Is Everest safer this year?
One year on from the massive earthquake disaster in Nepal, the climbing season has begun once again on the world’s highest mountain. Here at FamilySkiNews, we ask: “Is it safe to go climbing there again?”
There’s only a short window of opportunity to climb Everest each year. Just a few weeks. And the season has begun. Everest Basecamp is once more clad in the brightly coloured tents of climbers, all hoping to reach the 8,850m (29,035ft) summit.
Then there was the 2014 avalanche, also in the month of April, which killed 13 Sherpas and three other Nepali workers. It abruptly cut short the climbing season.
The 2015 earthquake, on 25 April, had a magnitude of 7.8, and a second tremor 17 days later, and killed a total of 9,000 victims in the Himalayan nation.
It triggered a massive avalanche on Everest, killing 19 people and injuring a further 61 on the mountain. The Sherpas refused to rebuild the route of pre-prepared ropes and ladders on Mount Everest and so there were no successful climbs at all last year.
Nonetheless 2016 looks to be a good year for local mountaineering commerce, with 289 Everest permits issued for this season by the local government to foreign climbers, at a cost of $11,000 each. (Last year 357 permits were issued.) These mountaineers’ fees are sufficient to persuade the many Sherpas to continue risking their lives guiding the climbers.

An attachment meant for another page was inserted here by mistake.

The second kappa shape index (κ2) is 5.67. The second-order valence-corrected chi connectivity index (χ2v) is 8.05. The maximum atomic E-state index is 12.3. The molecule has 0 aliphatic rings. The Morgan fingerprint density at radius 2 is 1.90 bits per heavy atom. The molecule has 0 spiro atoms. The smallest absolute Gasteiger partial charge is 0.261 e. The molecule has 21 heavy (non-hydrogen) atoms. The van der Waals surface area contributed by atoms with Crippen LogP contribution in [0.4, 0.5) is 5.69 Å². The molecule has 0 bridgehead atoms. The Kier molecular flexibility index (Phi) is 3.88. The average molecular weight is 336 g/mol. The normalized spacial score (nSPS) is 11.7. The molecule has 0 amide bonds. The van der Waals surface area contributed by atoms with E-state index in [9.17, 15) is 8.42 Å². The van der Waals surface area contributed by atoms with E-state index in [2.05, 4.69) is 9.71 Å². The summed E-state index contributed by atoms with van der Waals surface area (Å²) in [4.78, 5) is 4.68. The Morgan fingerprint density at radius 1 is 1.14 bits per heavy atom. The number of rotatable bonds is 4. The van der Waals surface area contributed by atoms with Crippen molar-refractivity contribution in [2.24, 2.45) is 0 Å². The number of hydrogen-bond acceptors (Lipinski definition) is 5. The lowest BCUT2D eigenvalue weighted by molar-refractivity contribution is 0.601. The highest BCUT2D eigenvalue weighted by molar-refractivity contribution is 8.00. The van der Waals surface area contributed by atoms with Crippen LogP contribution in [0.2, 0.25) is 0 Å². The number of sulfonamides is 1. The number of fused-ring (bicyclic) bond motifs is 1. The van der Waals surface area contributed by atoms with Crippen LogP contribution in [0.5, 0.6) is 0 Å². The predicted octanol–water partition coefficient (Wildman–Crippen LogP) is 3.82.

Will 2016 be a safer year on Everest? Since last year’s disaster, the local authorities have installed officials at Base Camp in an attempt to reassure climbers and encourage them back to the mountain. Nepal relies heavily on tourism – it’s their biggest source of foreign income, usually contributing around 9% of its GDP. Last year’s visitor numbers fell by around 30% (90% immediately after the earthquake). This year, they hope to recover around 50%.
But Everest – the highest mountain in the world – has always been dangerous. Over 250 people have died on the mountain since Tenzing Norgay and Edmund Hillary first summited in 1953. The mountain is as dangerous as it’s always been: it’s never going to be a walk in the park, to stand on top of the world – but isn’t that its appeal?…
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